A plasmid suitable for the construction of a VV strain WR mutant lacking the A41L gene by transient dominant selection (Falkner & Moss, 1990) was assembled by polymerase chain reaction (PCR) and DNA cloning. Oligonucleotides that flanked the left or right side of the A41L gene were used to generate PCR products that contained terminal Hindlll and BamHI (left flank) or BamHl and EcoRI (right flank) restriction enzyme sites. These PCR fragments were then digested at their termini with the appropriate restriction enzymes and cloned sequentially into plasmid pSJH7 cut with the same enzymes (Hughes et al., 1991) to form a plasmid pΔA41L. This plasmid lacked 90% of the A41L ORF (codons 1-201) and contained the Escherichia coli guanylphosphoribosyl transferase gene (Ecogpt) (Boyle & Coupar, 1988) under the control of the VV p7.5K promoter (Mackett & Smith, 1982) distal to the sequences surrounding the A41L gene. The fidelity of the sequence of the PCR-derived regions of the plasmid was confirmed by DNA sequencing using an Applied Biosystems Inc. 373 fluorescent automated DNA sequencer. Plasmid pΔA41L was then transfected into CV-1 cells that had been infected with VV strain WR at 0.05 plaque forming units (pfu)/cell. Two days later the virus present in the cells was harvested, diluted and used to infect monolayers of BS-C-1 cells in the presence of mycophenolic acid (MPA), xanthine and hypoxanthine as described (Falkner & Moss, 1988). Plaques formed in the presence of MPA represented viruses expressing Ecogpt due to integration of plasmid pΔA41L by a single crossover recombination event. After an additional plaque purification on BS-C-1 cells in the presence of MPA, MPA-resistant virus isolates were used to infect monolayers of D98OR cells in the presence of 6-thioguanine (6-TG) as described (Kerr & Smith, 1991). Plaques formed represented virus isolates from which the Ecogpt cassette and plasmid sequences had been lost by recombination and were either wild type or A41L deletion mutant (ΔA41L). These were distinguished by PCR using oligonucleotides flanking the A41L gene. A plaque purified wild type virus (vA41L) and a deletion mutant (vΔA41L) derived from the same MPA-resistant intermediate virus were plaque purified twice more and then amplified and purified as described previously (Mackett et al., 1985).

A revertant virus in which the A41L gene was re-inserted into vΔA41L was constructed by transient dominant selection (Falkner & Moss, 1990) using plasmid pA41L. This plasmid contained the complete A41Lgene and flanking sequences cloned between the Sall and EcoRI sites of plasmid pSJH7. pA41L was transfected into vΔA41L-infected CV-1 cells and MPA-resistant virus was isolated as described above. Such a virus was then plated onto D98OR cells in the presence of 6-TG and 6-TG-resistant viruses were screened for a wild type A41L genotype by PCR (as above). After further plaque purification this virus was amplified, purified and called vA41L-rev.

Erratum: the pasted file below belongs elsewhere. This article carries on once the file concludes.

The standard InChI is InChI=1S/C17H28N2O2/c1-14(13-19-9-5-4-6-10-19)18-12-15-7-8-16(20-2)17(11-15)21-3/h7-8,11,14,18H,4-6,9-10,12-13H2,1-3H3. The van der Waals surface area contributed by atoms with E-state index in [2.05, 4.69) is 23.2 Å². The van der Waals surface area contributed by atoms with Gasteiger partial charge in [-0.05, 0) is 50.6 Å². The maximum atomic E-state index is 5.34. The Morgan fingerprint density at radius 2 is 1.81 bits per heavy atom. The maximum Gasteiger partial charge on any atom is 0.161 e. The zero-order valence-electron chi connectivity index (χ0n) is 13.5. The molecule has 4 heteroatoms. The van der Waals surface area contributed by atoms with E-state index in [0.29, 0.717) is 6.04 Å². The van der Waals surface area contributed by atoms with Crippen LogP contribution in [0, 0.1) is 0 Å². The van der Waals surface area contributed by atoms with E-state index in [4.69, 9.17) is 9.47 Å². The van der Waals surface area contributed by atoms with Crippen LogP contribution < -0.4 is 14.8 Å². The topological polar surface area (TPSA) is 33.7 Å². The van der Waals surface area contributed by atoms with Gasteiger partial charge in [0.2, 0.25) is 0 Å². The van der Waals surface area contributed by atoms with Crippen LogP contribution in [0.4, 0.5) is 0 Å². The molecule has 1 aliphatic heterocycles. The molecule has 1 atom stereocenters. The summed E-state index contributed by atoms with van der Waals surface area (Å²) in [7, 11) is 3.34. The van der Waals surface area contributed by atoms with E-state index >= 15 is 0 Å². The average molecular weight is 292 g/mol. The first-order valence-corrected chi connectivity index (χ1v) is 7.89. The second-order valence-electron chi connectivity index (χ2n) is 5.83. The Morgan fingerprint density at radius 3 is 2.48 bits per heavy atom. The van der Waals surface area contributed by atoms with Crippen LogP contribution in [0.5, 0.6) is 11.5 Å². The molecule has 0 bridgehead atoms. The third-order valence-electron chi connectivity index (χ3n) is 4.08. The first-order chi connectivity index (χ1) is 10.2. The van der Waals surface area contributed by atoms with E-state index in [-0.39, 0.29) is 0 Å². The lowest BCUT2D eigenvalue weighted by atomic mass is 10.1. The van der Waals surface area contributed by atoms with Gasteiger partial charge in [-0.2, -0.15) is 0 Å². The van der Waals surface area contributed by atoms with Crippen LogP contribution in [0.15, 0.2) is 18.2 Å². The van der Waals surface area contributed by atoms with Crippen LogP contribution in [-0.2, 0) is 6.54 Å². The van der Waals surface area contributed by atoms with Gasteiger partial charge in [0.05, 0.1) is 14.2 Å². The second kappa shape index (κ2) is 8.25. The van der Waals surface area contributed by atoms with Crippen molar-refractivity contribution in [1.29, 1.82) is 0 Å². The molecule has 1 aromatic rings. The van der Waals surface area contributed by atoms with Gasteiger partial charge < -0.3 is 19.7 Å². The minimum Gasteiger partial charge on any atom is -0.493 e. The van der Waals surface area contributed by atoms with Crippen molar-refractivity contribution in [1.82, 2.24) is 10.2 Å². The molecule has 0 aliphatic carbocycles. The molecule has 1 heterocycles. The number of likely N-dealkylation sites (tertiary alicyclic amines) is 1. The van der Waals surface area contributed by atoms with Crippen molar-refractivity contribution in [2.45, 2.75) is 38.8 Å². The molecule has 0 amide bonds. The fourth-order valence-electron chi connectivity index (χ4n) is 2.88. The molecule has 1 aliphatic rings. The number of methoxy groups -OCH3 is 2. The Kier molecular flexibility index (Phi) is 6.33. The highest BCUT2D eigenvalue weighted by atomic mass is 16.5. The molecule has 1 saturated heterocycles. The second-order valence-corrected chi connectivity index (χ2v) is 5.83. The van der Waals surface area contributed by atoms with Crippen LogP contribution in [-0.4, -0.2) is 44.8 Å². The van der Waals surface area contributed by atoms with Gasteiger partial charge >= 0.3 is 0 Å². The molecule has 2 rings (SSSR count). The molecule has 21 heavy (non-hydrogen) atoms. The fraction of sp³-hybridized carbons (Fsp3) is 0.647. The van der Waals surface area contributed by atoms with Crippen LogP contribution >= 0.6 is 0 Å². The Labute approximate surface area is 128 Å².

Genome Analysis of Virus Isolates

Viruses vA41L, vΔA41L and vA41L-rev were grown in BS-C-1 cells and DNA was extracted from purified virus cores as described previously (Esposito et al., 1981). These DNA samples were then analysed by PCR and Southern blotting (Southern, 1975). PCR analysis used oligonucleotides flanking the A41L locus to distinguish between wild type and mutant A41L alleles. For Southern blot analyses virus DNA was digested with EcoRV, electrophoresed on a 0.8% agarose gel and transferred to nylon filters (Hybond-N, Amersham). Filters were hybridised with fluorescein-labelled DNA probes derived from either within the region of A41L deleted from vΔA41L or from a region extending from the 5′ end of the gene into the left flanking region. Bound probes were detected with peroxidase-conjugated anti-fluorescein antibodies and enhanced chemiluminescence (ECL) reagents (Amersham).

Expression and Purification of A41L Protein from Recombinant Baculovirus.

The A41L ORF was amplified by PCR using oligonucleotides that introduced restriction enzyme sites Hindlll and Xhol at the 5′ and 3′ of the ORF, respectively. The DNA fragment was digested with the same enzymes and cloned into Hindlll and Xhol-cut pBAC-1 (R&D Systems) generating plasmid pAcA41Lhis so that the A41L ORF was downstream of the Autographa californica nuclear polyhedrosis virus (AcNPV) polyhedrongene promoter and linked to 6 histidine residues at the C terminus. Plasmid pAcA41Lhis was used to construct recombinant baculoviruses as described (Alcami & Smith 1992; Alcami et al., 1998). Spodoptera1 frugiperda (Sf)21 cells were cotransfected with purified linear AcNPV DNA (BacPAK6, Clontech) and pAcA41Lhis according to the manufacturer's instructions and recombinant virus AcA41Lhis was isolated. A high titre stock (108 pfu/ml) of AcA41Lhis was generated from the working stock and was used to infect Sf21 cells (seeded onto plastic flasks at 2×105 cells/cm2) at 10 pfu/cell in TC100 medium with 10% FBS. After 3 h the virus inoculum was removed, the cells were washed and overlayed with serum-free TC100. After 60 h, the supernatant was collected, centrifuged at 2,000 rpm (GH 3.7 rotor in a Beckman GPR centrifuge) for 5 min at 4 C to remove cellular debris, filtered through a 0.2=μm filter (Nalgene) and then centrifuged at 20,000 rpm (SW28 rotor in a Beckman L8-M ultracentrifuge) for 30 min at 4 C to pellet virus particles. The supernatant was collected, dialysed against 20 mM Tris-HCl (pH 7.9) in 500 mM NaCl, and purified by Ni2+ chelate affinity chromatography. Nitrilotriacetic acid (NTA) resin pre-charged with Ni2+ (Qiagen) was equilibrated in binding buffer (20 mM Tris-HCl pH 7.9, 0.5 M NaCl, 5 mM imidazole), before being mixed with the supernatant. The slurry was rotated continuously for 3 h, washed with 50 ml of binding buffer followed by 50 ml of 20 mM imidazolein binding buffer and then poured into a column. The column was further washed (at a flow rate of 0.2 ml/min) with binding buffer containing increasing concentration of imidazole up to 50 mM, before eluting the bound A41Lhis protein with 120 mM imidazole. Aliquots of the fractions were analysed by sodium dodecyl sulphate-polyacrylamide gel electrophoresis (SDS-PAGE) (Laemmli, 1970) on 10% gels and visualised by staining with Coomassie blue. The fractions containing the eluted A41Lhis protein were pooled, dialysed into 50 mM Tris-HCl pH 7.0, 20 mM NaCl to remove imidazole and to prepare the sample for further purification and concentration by fast protein liquid chromatography (FPLC) using amono-Q anion exchanger (Pharmacia). A41Lhis has a predicted isoelectric (pl) point of 5.4 and so readily bound to mono-Q at pH 7.0 and was eluted at 400 mM NaCl during washing of the column with a 10 ml gradient of 20 mM to 1 M NaCl. The protein concentration in fractions was determined by Bradford assay and by comparisons with known concentrations of BSA standards on SDS-PAGE.